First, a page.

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Issues and Voices that Matter November 14, 2013

Saigon: Last Chopper Out

Saigon: Last Chopper Out title. Helicopter photo courtesy Cpl Aubry L. Buzek & USMC. Col, Berry Inset photo courtesy Charles E. Miller for CMF
Marine Colonel Gerald Berry of Winter Springs, Fl., recounts his role in the dramatic story of the evacuation of the U.S. Ambassador in the Vietnam war (length 18:38).

(Produced, reported and edited by Stephen McKenney Steck, Event photos – Charles E. Miller for CMF Public Media, Helicopter title photo – courtesy Cpl Aubry L. Buzek & USMC; Historical photos courtesy Col. Gerald Berry. Event audio support – John Campbell & First United Methodist Church)


In April 1975, Gerald Berry, then a captain in the Marine Corps, piloted “Lady Ace 09” —the last chopper out of Saigon. Berry’s chopper carried US Ambassador Graham Martin from the embassy rooftop to a US ship waiting off the coast of Vietnam… and in doing so marked the formal end of US involvement in the Vietnam War. In 1993, Berry retired from the Marine Corps after 25 years of service.

On Sunday, November 10, 2013, the day before Veterans Day 2013, to an audience of about 200 military veterans, spouses, civilians and church members, gathered in the sanctuary of the First United Methodist Church of Oviedo Florida, Berry spoke in a non-sectarian manner about his experience and those final historic hours now visually seared into the memory of a generation of Americans who lived through that era of the 1960s and 1970s.

Operation “Frequent Wind,” as the project was called, stands today as the Marine Corps single biggest evacuation in its history, with captain Berry’s 34 sorties logging 18.3 hours in the pilot seat of a CH-46D Sea Knight military helicopter.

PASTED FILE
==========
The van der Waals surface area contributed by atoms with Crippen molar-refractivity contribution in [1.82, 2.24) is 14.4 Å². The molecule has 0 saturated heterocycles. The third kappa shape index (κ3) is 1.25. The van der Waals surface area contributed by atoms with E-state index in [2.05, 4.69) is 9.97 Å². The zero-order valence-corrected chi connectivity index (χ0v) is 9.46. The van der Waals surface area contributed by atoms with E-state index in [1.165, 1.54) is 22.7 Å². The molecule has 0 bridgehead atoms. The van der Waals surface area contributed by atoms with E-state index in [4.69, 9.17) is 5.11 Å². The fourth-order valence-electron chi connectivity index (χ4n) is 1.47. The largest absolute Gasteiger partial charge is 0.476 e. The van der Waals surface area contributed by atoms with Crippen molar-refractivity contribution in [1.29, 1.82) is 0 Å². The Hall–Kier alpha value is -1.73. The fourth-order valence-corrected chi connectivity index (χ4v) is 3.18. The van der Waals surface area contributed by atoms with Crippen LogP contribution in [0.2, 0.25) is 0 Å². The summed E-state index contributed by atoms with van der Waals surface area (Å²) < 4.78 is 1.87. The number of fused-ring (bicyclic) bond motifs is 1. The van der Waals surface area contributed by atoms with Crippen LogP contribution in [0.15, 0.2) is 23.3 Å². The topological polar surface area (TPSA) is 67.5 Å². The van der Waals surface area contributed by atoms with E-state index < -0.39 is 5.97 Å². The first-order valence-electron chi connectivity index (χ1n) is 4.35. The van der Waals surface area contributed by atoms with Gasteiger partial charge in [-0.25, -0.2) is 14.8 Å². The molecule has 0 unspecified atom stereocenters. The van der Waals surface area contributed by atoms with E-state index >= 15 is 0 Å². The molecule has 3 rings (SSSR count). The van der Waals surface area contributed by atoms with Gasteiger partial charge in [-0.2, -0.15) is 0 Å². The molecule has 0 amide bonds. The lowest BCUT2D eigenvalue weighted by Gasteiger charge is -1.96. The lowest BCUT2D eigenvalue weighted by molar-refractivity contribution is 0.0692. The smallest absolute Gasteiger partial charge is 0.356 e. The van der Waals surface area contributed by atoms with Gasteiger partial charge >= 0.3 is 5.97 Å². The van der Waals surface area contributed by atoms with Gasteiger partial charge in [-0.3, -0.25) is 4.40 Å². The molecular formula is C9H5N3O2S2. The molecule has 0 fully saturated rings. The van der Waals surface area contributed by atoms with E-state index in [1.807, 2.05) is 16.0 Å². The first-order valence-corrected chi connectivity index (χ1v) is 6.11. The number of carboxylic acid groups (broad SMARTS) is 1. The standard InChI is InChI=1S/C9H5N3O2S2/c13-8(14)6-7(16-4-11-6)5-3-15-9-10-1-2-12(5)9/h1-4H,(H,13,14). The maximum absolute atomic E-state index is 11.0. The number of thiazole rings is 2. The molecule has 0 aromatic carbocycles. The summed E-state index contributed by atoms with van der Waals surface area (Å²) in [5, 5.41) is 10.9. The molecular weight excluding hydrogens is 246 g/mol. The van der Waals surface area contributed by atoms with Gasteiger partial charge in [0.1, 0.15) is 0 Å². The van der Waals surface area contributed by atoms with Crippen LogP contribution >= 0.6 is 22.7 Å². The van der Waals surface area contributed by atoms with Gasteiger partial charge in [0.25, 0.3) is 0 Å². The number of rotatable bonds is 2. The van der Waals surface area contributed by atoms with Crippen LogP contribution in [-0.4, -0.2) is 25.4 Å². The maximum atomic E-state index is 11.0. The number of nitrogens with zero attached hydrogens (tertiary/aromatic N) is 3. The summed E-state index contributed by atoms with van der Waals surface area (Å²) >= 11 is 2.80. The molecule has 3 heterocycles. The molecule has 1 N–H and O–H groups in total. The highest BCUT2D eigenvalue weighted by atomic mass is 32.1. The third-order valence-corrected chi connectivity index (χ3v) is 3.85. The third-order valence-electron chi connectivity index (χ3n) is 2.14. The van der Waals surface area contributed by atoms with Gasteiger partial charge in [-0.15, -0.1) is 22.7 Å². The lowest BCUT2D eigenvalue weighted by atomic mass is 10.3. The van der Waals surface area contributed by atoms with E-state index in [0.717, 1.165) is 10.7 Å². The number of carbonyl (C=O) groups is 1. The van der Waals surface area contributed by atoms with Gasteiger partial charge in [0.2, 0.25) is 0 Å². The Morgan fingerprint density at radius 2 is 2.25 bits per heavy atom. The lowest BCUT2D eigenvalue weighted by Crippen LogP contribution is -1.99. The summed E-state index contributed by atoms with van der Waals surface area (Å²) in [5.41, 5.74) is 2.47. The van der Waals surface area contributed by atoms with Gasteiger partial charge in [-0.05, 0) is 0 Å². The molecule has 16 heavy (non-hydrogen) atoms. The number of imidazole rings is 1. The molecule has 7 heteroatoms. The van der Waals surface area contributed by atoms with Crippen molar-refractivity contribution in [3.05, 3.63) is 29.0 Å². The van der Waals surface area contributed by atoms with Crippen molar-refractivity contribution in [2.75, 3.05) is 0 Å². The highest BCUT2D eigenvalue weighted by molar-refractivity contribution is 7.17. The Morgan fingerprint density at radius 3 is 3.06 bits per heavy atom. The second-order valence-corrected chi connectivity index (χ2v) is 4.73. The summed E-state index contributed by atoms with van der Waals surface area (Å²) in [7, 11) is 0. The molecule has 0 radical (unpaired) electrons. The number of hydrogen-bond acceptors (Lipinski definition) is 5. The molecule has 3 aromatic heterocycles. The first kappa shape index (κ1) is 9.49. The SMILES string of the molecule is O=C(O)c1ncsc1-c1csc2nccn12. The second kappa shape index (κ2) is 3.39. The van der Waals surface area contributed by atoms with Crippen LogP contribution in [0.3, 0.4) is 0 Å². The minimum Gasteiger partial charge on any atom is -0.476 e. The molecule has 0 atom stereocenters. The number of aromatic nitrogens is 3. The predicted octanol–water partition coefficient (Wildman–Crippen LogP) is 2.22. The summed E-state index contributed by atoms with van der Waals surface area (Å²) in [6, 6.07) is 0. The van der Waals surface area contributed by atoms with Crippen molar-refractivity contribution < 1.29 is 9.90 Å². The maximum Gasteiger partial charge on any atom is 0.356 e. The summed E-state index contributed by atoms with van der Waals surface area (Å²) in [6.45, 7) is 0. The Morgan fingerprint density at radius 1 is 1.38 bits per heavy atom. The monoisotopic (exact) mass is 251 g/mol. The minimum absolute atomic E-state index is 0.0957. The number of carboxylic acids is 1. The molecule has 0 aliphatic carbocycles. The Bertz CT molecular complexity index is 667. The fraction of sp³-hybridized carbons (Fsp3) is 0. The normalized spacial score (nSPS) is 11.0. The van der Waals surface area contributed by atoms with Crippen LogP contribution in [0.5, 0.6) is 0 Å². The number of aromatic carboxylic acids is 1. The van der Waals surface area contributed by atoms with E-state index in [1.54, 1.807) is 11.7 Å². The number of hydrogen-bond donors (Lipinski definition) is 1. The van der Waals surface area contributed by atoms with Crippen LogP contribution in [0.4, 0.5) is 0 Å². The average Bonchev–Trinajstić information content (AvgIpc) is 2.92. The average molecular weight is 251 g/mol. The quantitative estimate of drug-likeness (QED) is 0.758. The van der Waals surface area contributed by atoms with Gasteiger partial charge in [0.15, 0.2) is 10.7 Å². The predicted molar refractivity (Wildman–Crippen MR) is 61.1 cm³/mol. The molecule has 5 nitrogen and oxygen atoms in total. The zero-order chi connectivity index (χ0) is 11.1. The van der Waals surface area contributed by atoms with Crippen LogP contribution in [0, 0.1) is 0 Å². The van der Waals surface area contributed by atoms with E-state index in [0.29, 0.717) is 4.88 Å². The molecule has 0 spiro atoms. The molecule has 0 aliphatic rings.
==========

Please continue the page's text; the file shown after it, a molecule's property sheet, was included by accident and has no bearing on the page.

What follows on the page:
Church member Larry Humes introduces Colonel Gerry Berry.

Principal Speaker

Gerald Berry, colonel (retired), US Marine Corps (photo - Charles E. Miller for CMF)
Gerald Berry
Colonel (retired), US Marine Corps


After you launch the slideshow below, click “Next” and “Previous” to rotate through the photos.

4 Responses to “Saigon: Last Chopper Out”

  1. Diane Herring says:

    Thank you so much for sharing this story about a true American hero. I can’t imagine the courage it took to do what Col. Berry did for our country.

    I hope that all of our young people will listen to this podcast and understand why we honor our military each year.

  2. Tom Adzo says:

    Except, I’ve learned it wasn’t the last chopper out of Saigon. There were still 80 GI’s left on the roof. No one remembered them until hours later.

  3. No Touchton says:

    Thanks Jerry for the wonderful story. Jo Touchton (Lottie Jo)

  4. Jo Touchton says:

    Thanks Jerry for the wonderful story. You truly are a hero. Saw the story on PBS. Jo Touchton (Lottie Jo)

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